‘2050 is far too late to secure a safer future for our kids’
11 October 2021 at 4:58 pm
The time for excuses has passed, writes David Ritter, chief executive officer of Greenpeace Australia Pacific, who says the federal government must take decisive action to cut emissions this decade.
Australia is on track to be carbon neutral in 273 years time. Thanks to the Morrison government’s complete lack of effort to reduce emissions, following on from years of recklessness by his predecessors, continuing down our current path Australia will be carbon neutral by 2295.
This calculation, based on projections from Australia’s August quarterly emissions data, shows the dire path we are set to tread if things don’t change. And setting a net zero target for 2050, without offering short-term ambition and a clear plan, does not offer meaningful change.
A crescendo of global commentary has focused on Australia as a global climate embarrassment. As an example, recently Australia’s ambitions on climate action were ranked dead last amongst over 170 UN member nations.
It is this shameful context in which there has lately been plenty of chatter from Scott Morrison and certain other federal government figures around adopting “net zero emissions by 2050” as the national target.
The detection of a rhetorical shift has caused considerable journalistic excitement – and to be fair, any net zero target is preferable to the Morrison government’s current position of no target at all. However, the truth is that even if “net zero by 2050” actually becomes something more than just Morrison blather, especially without interim targets, 2050 is far too late to secure a safer future for our kids.
The rate at which emissions decline is the critical figure that will now determine our planet’s future – and that of our kids. The more our federal government causes delay, the worse the impacts will be.
As a consequence of the years of obstruction, what is essential now are deep cuts by 2030 to ensure complete decarbonisation by 2035. As every adult and school aged child knows, when you put off work, it doesn’t go away, it just mounds up – and putting off the work of decarbonisation with dishonesty, excuses and waffle has been the de facto Australian political setting for many years.
While Australia’s actual young people are striking on the streets (when they can), litigating in the courtrooms and even running for corporate boards to try and force responsible action – the prime minister has been behaving like a cartoon school kid, coming up with any pathetic excuse he can to avoid his responsibilities on climate.
Shamefully, Australia’s current 2030 reduction targets are inadequate. They have not been updated since 2015 and based on the government’s own modelling, we are going to fall short of even these wholly insufficient objectives.
And there is no credible plan. The meagre guidance on emissions reduction we do have sits within the government’s “technology roadmap”. This is a dodgy distraction which is way too focused on the expensive failed boondoggle of carbon capture and storage.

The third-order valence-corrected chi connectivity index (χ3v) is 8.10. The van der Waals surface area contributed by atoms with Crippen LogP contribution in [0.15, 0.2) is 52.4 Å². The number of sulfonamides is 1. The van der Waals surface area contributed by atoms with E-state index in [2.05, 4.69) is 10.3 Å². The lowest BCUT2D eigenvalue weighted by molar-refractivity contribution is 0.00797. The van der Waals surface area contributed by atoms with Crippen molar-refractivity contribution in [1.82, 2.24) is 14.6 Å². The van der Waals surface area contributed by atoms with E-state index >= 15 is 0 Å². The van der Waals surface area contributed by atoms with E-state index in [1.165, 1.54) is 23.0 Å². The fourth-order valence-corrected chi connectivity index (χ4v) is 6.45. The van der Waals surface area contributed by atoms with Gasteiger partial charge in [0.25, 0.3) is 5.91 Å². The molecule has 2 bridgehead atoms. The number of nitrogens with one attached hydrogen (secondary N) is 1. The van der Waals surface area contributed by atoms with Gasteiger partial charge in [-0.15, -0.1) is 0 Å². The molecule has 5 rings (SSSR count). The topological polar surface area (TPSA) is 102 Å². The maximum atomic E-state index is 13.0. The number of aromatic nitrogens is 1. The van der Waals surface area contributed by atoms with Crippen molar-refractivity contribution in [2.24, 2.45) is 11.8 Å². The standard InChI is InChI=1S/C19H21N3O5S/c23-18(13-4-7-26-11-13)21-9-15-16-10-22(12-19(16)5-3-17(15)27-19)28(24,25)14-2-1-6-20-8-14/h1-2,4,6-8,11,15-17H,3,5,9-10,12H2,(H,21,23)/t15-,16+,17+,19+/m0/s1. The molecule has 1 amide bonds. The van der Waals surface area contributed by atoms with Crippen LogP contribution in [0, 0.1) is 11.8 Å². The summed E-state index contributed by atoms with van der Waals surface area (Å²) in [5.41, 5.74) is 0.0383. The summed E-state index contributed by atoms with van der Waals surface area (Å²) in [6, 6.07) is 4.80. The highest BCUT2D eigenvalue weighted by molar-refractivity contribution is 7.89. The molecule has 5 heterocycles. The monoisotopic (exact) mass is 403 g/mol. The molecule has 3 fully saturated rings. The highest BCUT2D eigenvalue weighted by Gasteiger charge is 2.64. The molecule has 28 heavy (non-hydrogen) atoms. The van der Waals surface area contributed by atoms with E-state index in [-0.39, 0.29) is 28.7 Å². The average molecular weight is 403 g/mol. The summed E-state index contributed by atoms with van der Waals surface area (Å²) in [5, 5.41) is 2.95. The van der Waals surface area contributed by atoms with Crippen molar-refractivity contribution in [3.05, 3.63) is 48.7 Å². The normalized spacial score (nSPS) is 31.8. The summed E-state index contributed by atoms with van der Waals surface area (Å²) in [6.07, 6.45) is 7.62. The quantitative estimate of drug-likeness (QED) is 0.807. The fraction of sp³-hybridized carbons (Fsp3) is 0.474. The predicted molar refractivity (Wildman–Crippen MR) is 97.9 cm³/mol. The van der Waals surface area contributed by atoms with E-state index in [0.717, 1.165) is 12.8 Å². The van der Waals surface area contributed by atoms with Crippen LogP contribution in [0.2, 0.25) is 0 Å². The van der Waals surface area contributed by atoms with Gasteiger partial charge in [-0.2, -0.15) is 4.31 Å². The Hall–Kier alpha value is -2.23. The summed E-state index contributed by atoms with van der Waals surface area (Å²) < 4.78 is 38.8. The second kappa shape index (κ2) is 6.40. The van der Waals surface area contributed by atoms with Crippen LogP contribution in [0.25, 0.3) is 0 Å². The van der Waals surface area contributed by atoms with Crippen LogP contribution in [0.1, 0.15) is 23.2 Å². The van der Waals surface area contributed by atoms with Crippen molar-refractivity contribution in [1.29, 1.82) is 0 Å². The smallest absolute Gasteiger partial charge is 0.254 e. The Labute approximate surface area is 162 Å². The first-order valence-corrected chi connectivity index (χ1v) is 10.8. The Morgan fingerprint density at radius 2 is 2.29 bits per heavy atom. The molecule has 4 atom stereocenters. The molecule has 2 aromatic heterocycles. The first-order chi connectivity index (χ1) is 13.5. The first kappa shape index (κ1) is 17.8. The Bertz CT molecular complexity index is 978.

The truth of the matter is that for Australia to do our bit to combat the climate crisis, the federal government needs to commit to 75 per cent emissions cut by 2030, and net zero by 2035: a transition that is technically feasible and affordable and with massive upsides for our country in all kinds of ways. At the core of the transition is the imperative to stop burning coal in Australia by 2030 at the latest, while in relation to our exported emissions, the responsible position is an immediate moratorium on any new fossil fuel extraction projects. All of these requirements are supported by the International Energy Agency’s modelling indicating a responsible pathway.
Real action requires rapid transition from fossil fuels to renewable energy – like the commitments now being made by a whole slew of Australia’s best known businesses who have promised to use 100 per cent renewable energy for all their electricity needs by 2025 or earlier.
Wind and solar are now proven, reliable and the cheapest option. If the likes of Coles, Woolworths, Bunnings and Aldi have bet their businesses on the price and reliability of renewables, we can assume they stack up.
Yet, for years, the march of renewables has been held back by federal government antipathy, lack of investment and the gross failure to provide regulatory certainty. Rather than designing policy to nurture the rapid rise of an industry of the future that plays to all Australia’s natural advantages and is in our national interest, the implicit approach has been, in my opinion, something akin to officially sanctioned sabotage of the renewables sector.
Without short-term action, the cost of climate change grows by the year. It is cheaper to act on climate change. Economist Nicholas Stern demonstrated this in 2006 – and about three gazillion other studies have shown the same thing since then.
Decisive action this decade is much more crucial than any 2050 commitment. Without tightening our 2030 goals or having a credible plan, a 2050 net zero target is little more than a fig-leaf; just another political manoeuvre; a coward’s cloak to avoid taking any real climate action.
Enough of the excuses, the delay and the pathetic politics: the prime minister of Australia has the obligation to do the right thing for our country, our kids and our planet – and to get on with it.